Six turtles underwent surgery yesterday at The Turtle Hospital. The raucous menagerie included four juvenile Green sea turtles, an adult Kemp’s Ridley sea turtle, and a sub-adult Loggerhead sea turtle. Green turtles Coraline, Dre, and Logan were examined for internal fibropapilloma tumors and had external tumors removed; another Green, Diana, underwent a risky procedure to remove fishing line from her intestine; a Kemp’s Ridley named Snoop had a partial flipper amputation; and Loggerhead Goulet had his lungs inspected for pneumonia. Dr. Doug Mader began the marathon surgery session early in the morning and it lasted late into the afternoon. Unfortunately, Coraline was found to have internal tumors, but the other turtles did great and are currently recovering in the rehab enclosure.
Above: Administrator Ryan Butts and Dr. Doug Mader perform an endoscopy on Dre, a Green sea turtle with fibropapilloma. When an endoscopy is preformed, a small video camera is inserted into the hip area from which the body cavity can be inspected. If no internal tumors are found, Dr. Mader will begin removing external tumors.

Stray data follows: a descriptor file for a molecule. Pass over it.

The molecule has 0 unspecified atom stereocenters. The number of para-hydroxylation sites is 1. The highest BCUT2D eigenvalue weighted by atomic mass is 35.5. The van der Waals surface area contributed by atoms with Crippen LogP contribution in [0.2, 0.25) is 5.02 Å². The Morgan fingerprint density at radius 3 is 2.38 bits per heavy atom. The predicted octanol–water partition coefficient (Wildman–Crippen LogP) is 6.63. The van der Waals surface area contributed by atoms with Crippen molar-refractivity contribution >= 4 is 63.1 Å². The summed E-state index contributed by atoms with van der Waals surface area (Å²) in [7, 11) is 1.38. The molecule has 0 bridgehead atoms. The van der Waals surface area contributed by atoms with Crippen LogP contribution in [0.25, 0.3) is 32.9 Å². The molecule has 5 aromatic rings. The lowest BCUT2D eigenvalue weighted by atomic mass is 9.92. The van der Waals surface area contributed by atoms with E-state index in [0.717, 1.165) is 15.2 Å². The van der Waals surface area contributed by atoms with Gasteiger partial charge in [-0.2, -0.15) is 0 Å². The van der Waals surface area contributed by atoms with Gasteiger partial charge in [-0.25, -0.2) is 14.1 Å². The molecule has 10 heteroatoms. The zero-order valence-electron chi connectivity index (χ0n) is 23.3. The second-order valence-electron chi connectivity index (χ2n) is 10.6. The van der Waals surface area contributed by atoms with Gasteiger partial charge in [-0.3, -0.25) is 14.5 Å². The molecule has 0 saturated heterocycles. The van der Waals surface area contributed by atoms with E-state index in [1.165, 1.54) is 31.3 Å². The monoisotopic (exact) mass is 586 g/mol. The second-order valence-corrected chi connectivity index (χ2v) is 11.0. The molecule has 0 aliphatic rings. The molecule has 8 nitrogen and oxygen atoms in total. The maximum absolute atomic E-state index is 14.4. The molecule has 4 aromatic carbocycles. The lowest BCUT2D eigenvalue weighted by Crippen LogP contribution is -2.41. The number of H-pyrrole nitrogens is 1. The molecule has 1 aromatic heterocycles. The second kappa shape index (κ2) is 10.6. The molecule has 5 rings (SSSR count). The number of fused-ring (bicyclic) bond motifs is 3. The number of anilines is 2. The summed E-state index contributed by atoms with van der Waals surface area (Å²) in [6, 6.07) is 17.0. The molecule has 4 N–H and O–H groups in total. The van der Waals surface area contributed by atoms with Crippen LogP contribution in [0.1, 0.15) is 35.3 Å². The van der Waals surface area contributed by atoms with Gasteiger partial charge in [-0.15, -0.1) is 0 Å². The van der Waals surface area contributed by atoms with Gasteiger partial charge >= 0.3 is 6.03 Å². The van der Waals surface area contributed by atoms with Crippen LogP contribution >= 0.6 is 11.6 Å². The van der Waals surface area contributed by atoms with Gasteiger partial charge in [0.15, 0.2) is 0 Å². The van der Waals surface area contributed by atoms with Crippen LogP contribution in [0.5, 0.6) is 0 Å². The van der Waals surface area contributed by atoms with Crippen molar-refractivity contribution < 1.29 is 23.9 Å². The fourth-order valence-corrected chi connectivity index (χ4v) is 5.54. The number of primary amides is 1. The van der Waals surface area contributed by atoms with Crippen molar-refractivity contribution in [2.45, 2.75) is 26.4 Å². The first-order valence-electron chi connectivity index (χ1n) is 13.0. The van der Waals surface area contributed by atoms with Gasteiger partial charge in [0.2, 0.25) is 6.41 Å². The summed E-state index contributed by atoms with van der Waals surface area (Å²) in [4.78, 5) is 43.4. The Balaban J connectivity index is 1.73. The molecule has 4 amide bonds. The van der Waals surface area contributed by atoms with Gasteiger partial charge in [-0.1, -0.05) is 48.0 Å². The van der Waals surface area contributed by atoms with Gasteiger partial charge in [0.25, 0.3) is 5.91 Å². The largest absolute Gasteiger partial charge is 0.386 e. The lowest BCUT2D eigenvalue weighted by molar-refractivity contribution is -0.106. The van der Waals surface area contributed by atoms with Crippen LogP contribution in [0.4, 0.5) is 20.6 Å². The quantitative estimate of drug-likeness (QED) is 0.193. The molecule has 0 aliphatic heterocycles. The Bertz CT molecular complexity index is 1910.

Above: Dr. Mader inspects Goulet’s lungs for signs of pneumonia. Goulet was found with fishing line around his neck which was tethered to a lobster trap buoy line underwater. This apparently caused Goulet to inhale water and thereby contract pneumonia.
Above: Diana, a small Green sea turtle, underwent a procedure of last resort to remove fishing line from her intestines. Once ingested, fishing line is almost impossible to pass, and is almost always fatal. After several weeks of laxatives and gentle encouragement, the fishing line showed no sign of passing. In order to save this little turtle’s life, Dr. Mader made a small incision at the hip and actually brought the intestines out of the body cavity in order to then remove the line from five different points. It is a very risky procedure, but Diana is recovering and is alert and active.
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